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Navigating DFARS 252.204-7012: A Comprehensive Guide for Manufacturers

Updated: Oct 25, 2023

Manufacturers working with the Department of Defense (DoD) or serving as subcontractors under a prime contractor often encounter the Defense Federal Acquisition Regulation Supplement (DFARS) clause 252.204-7012. Whether it comes down from a prime contractor or directly from the DoD, this clause has critical cybersecurity implications. This article aims to guide manufacturers through the maze of DFARS 252.204-7012, enabling them to meet its requirements efficiently.

What is DFARS 252.204-7012?

DFARS 252.204-7012 specifies that manufacturers who process, store, or transmit Controlled Unclassified Information (CUI) must adhere to certain cybersecurity measures. These measures are built upon the National Institute of Standards and Technology (NIST) Special Publication 800-171, providing a roadmap for safeguarding sensitive data.

Importance for Manufacturers:

Manufacturers, whether large or small, that fail to comply risk the potential loss of federal contracts. The onus is on the manufacturer to ensure that not only they but also any subcontractors, meet these cybersecurity requirements.

Key Elements of the Clause:

1. Cybersecurity Standards: The clause demands compliance with NIST SP 800-171, which sets forth best practices and security controls for handling CUI. This is a significant requirement, as NIST SP 800-171 requires implementing, and documenting over 100 individual security controls.

2. Incident Reporting: Manufacturers are required to report cybersecurity incidents to the DoD within 72 hours of detection. Importantly, this means that they require the means, expertise, and a plan to not only detect an incident, but to contain a report it.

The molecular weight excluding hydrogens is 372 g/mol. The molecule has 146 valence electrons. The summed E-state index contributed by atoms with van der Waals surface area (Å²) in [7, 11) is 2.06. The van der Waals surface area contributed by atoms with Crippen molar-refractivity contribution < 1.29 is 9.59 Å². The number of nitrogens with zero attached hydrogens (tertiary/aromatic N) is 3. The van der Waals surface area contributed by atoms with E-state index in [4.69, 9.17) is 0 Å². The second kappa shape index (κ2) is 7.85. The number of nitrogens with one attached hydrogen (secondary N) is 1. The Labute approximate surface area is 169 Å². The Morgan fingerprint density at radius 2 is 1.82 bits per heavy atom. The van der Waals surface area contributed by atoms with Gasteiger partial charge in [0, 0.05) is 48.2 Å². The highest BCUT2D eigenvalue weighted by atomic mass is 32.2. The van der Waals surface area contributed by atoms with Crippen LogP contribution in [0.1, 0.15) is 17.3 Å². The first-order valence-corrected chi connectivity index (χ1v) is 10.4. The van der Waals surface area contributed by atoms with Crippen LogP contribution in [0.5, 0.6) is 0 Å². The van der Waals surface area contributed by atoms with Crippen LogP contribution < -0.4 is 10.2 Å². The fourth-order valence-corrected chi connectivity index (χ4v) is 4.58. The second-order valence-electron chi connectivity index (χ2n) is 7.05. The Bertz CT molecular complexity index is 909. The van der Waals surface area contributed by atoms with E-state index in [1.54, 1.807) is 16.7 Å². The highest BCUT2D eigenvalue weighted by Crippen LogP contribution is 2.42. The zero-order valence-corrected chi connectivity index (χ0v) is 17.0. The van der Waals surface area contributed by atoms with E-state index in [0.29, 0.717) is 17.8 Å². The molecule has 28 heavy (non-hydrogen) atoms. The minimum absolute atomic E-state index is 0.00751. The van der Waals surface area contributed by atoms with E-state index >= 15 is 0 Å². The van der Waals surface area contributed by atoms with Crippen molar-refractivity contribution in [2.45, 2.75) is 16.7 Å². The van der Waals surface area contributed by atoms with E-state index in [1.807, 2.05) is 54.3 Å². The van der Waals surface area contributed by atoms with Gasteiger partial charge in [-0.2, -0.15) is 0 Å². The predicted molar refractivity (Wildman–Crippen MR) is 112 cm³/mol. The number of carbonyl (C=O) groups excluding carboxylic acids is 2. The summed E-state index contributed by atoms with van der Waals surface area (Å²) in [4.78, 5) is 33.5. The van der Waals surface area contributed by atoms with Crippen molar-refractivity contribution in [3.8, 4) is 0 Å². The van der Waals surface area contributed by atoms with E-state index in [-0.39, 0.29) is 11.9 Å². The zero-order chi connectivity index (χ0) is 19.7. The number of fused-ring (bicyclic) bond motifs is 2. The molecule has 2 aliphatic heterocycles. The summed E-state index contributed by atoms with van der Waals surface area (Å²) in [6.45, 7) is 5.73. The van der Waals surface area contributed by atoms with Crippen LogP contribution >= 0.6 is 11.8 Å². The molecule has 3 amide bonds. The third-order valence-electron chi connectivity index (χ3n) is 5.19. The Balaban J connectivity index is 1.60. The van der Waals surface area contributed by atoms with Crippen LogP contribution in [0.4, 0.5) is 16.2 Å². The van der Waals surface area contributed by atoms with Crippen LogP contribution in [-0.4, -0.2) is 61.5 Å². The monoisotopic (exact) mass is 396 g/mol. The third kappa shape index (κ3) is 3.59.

3. Flow-Down Provision: Whether you're a prime contractor or a subcontractor, the obligations of this clause extend down the contractual chain. This means that if you are the subcontractor, it applies to you. It also means that if you share CUI with your subcontractors, you MUST include language in your contract requiring they follow the guidelines as well.

Compliance Steps for Manufacturers:

1. Gap Assessment: Conduct a thorough assessment to identify gaps between your current practices and the NIST SP 800-171 standards.

2. Implementation Plan: Develop and execute a comprehensive plan to address those gaps.

3. Continuous Monitoring: Keep a vigilant eye on your systems for any security incidents and adhere to the 72-hour reporting requirement.

Expert Guidance:

Understanding and implementing the requirements of DFARS 252.204-7012 is a complex task, and not one that should be taken lightly. Violations of DFARS clauses, whether negligently or intentionally, can result in steep fines and loss of contracts. Consulting with experts who have years of experience in this specialized field can make the compliance journey more manageable, saving valuable time and money in the long run.


DFARS 252.204-7012 is not just another clause in your DoD contract; it's a requirement that holds significant weight in maintaining a secure and trustworthy supply chain. Whether the clause flows down from a prime contractor or comes directly from the DoD, compliance is non-negotiable for manufacturers.

Navigating DFARS 252.204-7012 is an intricate task that requires specialized knowledge. If you’re looking for assistance in ensuring compliance, or even wondering if this clause applies to your role in the supply chain, we at NexTier would be happy to offer a free introductory consultation to assess your specific needs. Reach out to find out how we can help.

Keywords: DFARS 252.204-7012, Manufacturers, DoD contracts, NIST SP 800-171, cybersecurity, CUI, subcontractors, compliance, flow-down provision.

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